More photos as the painting progresses. I didn’t work on it a much yesterday, but continued today, although I am painting on it only 2-4 hours a day. I have put in most of El Capitan itself and the surrounding cliffs. The top half of the painting is 2/3 done. Once most of it is complete, I will add scattered clouds, etc, and give some parts more definition.
My palette here consists of: Ultramarine Blue, Cobolt Blue, Quinacridone Red, Cadmium Red Medium, Cadmium Red Dark, Sap Green, Transparent Iron Oxide, Cadmium Orange, Yellow Ochre, and Cadmium Yellow Medium. I occasionally use other colors, but this is my primary palatte.
I usually mix a combination of Ultramarine Blue and Quinacridone Red to form a purple. I also mix Cobolt Blue and Cadmium Red Dark to get a rich gray.
I am continuing to work on the El Capitan large painting. The sky and distant hills are about 75% complete. I generally work an area until it is about 2/3 to 3/4 complete until the entire painting is covered. Many times I don’t have to go back or add to a particular area, but once I judge the work as a whole, can add detail, adjust values, adjust color, etc. to make the entire painting work. Below is the painting at the current stage, plus a closer look at the top half…
The quick snapshots above seemed to wash out a lot of the color, but hopefully you get the idea.
It has been quite awhile since I have done a large work. During this economic downturn, I have concentrated more on smaller pieces which tend to sell better (I am not an artist mercenary, though!). In August, I finished a painting of El Capitan in Yosemite Valley from 4 Mile Trail. The gallery owners were so taken with it, they said I should do a similar large painting. I actually had a larger piece started some years ago, but wanted to paint on a gallery wrap canvas, so I started a new one from scratch. This is the painting I did then–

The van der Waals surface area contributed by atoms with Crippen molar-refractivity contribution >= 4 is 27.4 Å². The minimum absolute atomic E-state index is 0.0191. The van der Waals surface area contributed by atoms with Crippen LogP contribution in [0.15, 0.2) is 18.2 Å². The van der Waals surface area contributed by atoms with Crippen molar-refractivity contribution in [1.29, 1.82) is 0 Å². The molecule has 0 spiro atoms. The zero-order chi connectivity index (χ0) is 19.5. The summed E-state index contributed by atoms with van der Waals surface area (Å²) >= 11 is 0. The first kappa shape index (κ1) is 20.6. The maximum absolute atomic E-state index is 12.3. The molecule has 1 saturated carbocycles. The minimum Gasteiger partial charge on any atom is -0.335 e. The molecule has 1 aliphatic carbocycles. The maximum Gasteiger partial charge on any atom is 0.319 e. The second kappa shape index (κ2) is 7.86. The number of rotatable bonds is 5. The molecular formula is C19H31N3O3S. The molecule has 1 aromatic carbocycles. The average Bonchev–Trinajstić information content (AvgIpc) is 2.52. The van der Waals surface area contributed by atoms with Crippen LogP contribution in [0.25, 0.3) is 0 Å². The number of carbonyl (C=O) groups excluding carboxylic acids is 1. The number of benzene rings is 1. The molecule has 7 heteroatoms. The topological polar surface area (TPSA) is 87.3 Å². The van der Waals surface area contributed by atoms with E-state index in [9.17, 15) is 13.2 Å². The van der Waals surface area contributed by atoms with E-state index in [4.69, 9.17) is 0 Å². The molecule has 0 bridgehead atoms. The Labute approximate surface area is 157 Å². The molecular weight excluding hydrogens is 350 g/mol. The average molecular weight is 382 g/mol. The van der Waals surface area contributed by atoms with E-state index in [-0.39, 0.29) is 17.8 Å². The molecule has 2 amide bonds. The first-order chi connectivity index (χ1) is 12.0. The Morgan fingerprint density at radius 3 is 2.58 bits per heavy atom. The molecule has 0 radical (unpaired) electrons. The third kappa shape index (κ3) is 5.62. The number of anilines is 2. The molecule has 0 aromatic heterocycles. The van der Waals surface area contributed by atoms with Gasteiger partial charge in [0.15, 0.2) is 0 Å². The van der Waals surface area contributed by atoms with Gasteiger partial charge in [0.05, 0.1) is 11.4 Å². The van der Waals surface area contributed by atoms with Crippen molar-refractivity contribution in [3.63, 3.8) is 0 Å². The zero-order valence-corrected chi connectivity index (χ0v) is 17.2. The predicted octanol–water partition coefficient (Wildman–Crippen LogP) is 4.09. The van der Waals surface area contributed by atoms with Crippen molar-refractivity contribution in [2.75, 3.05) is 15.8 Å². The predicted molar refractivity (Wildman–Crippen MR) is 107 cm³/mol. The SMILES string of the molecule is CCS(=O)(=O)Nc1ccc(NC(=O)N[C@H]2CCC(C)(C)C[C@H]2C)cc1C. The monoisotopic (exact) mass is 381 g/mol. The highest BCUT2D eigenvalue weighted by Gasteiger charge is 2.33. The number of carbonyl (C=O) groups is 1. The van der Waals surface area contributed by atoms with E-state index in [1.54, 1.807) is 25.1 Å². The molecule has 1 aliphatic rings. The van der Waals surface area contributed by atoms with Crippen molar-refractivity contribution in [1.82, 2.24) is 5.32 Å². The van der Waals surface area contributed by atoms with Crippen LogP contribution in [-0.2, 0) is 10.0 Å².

With the larger piece, I wanted to zoom in on El Capitan just a little more as I wanted the size of the canvas and the massive granite edifice to ‘overwhelm’ the viewer. Of course any painting of El Capitan pales in insignificance to the real experience!
I will chronicle the stages as I progress through the painting on this weblog, as many always express interest in how a painting develops. I started with a small, quick color sketch on a 8×10 panel just to get the colors I wanted. I then sketched and blocked in the painting on a 48×36 canvas, which is below. I did not do a very detailed sketch/block in as I can work off the small color sketch, plus know El Capitan with all its cracks and crevasses fairly well.
You can see the small color sketch in the lower left of the picture above. Since I already have a color sketch, and know the subject matter, in this case, I generally paint from top down, distant to near.